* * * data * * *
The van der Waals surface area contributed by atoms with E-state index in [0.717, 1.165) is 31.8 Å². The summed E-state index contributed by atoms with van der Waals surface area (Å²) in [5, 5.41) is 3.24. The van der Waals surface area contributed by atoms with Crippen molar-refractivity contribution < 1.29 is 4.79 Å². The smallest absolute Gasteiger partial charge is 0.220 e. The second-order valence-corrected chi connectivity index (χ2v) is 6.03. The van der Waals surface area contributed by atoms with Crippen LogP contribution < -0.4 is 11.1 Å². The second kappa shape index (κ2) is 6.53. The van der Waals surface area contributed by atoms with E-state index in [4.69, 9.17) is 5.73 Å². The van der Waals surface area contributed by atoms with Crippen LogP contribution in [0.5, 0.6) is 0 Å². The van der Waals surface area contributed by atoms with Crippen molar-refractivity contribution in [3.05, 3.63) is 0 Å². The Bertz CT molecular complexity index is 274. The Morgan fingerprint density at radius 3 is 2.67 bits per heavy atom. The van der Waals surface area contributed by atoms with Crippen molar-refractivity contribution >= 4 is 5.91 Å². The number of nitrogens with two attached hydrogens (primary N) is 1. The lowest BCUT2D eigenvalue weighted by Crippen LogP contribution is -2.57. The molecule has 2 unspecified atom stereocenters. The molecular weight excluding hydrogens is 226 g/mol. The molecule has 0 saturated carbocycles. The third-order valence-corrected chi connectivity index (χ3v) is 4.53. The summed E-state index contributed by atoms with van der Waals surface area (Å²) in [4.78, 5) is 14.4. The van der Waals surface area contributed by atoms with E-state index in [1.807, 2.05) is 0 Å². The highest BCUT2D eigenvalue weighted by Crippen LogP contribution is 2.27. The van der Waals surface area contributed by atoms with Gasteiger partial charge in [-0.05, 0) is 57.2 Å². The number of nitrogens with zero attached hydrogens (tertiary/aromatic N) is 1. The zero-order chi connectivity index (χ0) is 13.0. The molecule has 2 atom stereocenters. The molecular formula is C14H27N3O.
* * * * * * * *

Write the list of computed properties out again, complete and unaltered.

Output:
The van der Waals surface area contributed by atoms with E-state index in [0.717, 1.165) is 31.8 Å². The summed E-state index contributed by atoms with van der Waals surface area (Å²) in [5, 5.41) is 3.24. The van der Waals surface area contributed by atoms with Crippen molar-refractivity contribution < 1.29 is 4.79 Å². The smallest absolute Gasteiger partial charge is 0.220 e. The second-order valence-corrected chi connectivity index (χ2v) is 6.03. The van der Waals surface area contributed by atoms with Crippen LogP contribution < -0.4 is 11.1 Å². The second kappa shape index (κ2) is 6.53. The van der Waals surface area contributed by atoms with E-state index in [4.69, 9.17) is 5.73 Å². The van der Waals surface area contributed by atoms with Crippen LogP contribution in [0.5, 0.6) is 0 Å². The van der Waals surface area contributed by atoms with Crippen molar-refractivity contribution in [3.05, 3.63) is 0 Å². The Bertz CT molecular complexity index is 274. The Morgan fingerprint density at radius 3 is 2.67 bits per heavy atom. The van der Waals surface area contributed by atoms with Crippen molar-refractivity contribution >= 4 is 5.91 Å². The number of nitrogens with two attached hydrogens (primary N) is 1. The lowest BCUT2D eigenvalue weighted by Crippen LogP contribution is -2.57. The molecule has 2 unspecified atom stereocenters. The molecular weight excluding hydrogens is 226 g/mol. The molecule has 0 saturated carbocycles. The third-order valence-corrected chi connectivity index (χ3v) is 4.53. The summed E-state index contributed by atoms with van der Waals surface area (Å²) in [4.78, 5) is 14.4. The van der Waals surface area contributed by atoms with E-state index in [1.807, 2.05) is 0 Å². The highest BCUT2D eigenvalue weighted by Crippen LogP contribution is 2.27. The van der Waals surface area contributed by atoms with Gasteiger partial charge in [-0.05, 0) is 57.2 Å². The number of nitrogens with zero attached hydrogens (tertiary/aromatic N) is 1. The zero-order chi connectivity index (χ0) is 13.0. The molecule has 2 atom stereocenters. The molecular formula is C14H27N3O.